Leveraged finance bankers have hit back against efforts by a private equity firm to limit transfer of loan assets to hedge funds. A recent credit agreement for a proposed CVC deal would have curbed sale of the debt to hedge funds, a leveraged finance source said. Lenders demanded higher loan pricing in recompense, but the issue became moot when the bid failed.
However, the case further highlighted the role of hedge funds in debt syndicates. Some private equity firms are uncomfortable with these lenders, saying they do not know how the hedge funds will behave when the leveraged finance bubble bursts. Others are more accepting of hedge funds because the liquidity they provide makes for cheaper financing.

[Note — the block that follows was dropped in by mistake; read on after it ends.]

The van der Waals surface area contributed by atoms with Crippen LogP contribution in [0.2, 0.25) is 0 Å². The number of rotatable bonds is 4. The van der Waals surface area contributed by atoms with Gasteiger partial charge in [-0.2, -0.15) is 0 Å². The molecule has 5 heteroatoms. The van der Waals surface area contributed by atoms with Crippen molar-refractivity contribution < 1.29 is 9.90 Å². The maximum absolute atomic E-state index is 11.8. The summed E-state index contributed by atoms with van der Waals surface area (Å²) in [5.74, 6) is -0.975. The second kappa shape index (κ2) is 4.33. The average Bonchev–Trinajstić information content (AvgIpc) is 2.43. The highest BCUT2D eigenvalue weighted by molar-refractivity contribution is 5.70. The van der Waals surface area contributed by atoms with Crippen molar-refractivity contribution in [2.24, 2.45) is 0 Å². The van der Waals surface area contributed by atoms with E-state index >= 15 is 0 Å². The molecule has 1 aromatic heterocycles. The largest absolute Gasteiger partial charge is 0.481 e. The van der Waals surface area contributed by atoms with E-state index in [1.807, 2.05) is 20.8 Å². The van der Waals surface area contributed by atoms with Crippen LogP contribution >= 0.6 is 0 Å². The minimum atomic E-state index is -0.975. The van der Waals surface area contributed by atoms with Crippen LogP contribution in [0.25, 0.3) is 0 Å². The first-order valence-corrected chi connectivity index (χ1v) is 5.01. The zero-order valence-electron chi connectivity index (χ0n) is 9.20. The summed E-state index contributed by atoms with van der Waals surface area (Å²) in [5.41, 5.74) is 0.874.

The debt package for CVC’s buyout last year of the Automobile Association already carries a prohibitive lender clause. Other deals contain similar mechanisms, and certain private equity firms are stepping up pressure on underwriting banks to enforce such features going forward.
Permira rejected chatter in the market suggesting that it too was in favour of a crackdown. A spokeswoman said that the firm recognised hedge funds as significant players in the debt markets and that they featured in debt syndicates for its portfolio companies.
“It would be irrational to exclude a whole class of investors. We are selective about lenders to investee companies; we are looking for long-term investors from entry to exit and we make decisions about individual investors on that basis,” she said.